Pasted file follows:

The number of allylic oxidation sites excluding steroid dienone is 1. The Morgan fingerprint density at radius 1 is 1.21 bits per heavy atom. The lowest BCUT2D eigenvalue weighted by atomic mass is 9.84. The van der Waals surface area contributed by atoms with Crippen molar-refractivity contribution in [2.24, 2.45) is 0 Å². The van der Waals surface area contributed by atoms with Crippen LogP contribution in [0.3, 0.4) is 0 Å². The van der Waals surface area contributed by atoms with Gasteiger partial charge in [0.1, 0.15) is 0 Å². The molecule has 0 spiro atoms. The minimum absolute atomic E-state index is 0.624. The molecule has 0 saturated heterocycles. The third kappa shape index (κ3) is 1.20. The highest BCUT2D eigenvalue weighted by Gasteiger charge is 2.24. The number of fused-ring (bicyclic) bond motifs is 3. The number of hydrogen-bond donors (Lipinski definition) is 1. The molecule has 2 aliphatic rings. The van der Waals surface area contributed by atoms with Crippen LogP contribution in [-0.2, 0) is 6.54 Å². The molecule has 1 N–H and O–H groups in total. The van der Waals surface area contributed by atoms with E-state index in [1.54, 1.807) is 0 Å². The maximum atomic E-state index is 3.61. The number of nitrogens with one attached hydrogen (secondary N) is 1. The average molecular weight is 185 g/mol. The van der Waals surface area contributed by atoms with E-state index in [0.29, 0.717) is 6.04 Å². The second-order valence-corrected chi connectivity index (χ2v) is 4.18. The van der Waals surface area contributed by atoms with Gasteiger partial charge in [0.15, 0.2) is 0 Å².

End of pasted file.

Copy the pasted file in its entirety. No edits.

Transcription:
The number of allylic oxidation sites excluding steroid dienone is 1. The Morgan fingerprint density at radius 1 is 1.21 bits per heavy atom. The lowest BCUT2D eigenvalue weighted by atomic mass is 9.84. The van der Waals surface area contributed by atoms with Crippen molar-refractivity contribution in [2.24, 2.45) is 0 Å². The van der Waals surface area contributed by atoms with Crippen LogP contribution in [0.3, 0.4) is 0 Å². The van der Waals surface area contributed by atoms with Gasteiger partial charge in [0.1, 0.15) is 0 Å². The molecule has 0 spiro atoms. The minimum absolute atomic E-state index is 0.624. The molecule has 0 saturated heterocycles. The third kappa shape index (κ3) is 1.20. The highest BCUT2D eigenvalue weighted by Gasteiger charge is 2.24. The number of fused-ring (bicyclic) bond motifs is 3. The number of hydrogen-bond donors (Lipinski definition) is 1. The molecule has 2 aliphatic rings. The van der Waals surface area contributed by atoms with Crippen LogP contribution in [-0.2, 0) is 6.54 Å². The molecule has 1 N–H and O–H groups in total. The van der Waals surface area contributed by atoms with E-state index in [1.54, 1.807) is 0 Å². The maximum atomic E-state index is 3.61. The number of nitrogens with one attached hydrogen (secondary N) is 1. The average molecular weight is 185 g/mol. The van der Waals surface area contributed by atoms with E-state index in [0.29, 0.717) is 6.04 Å². The second-order valence-corrected chi connectivity index (χ2v) is 4.18. The van der Waals surface area contributed by atoms with Gasteiger partial charge in [0.15, 0.2) is 0 Å².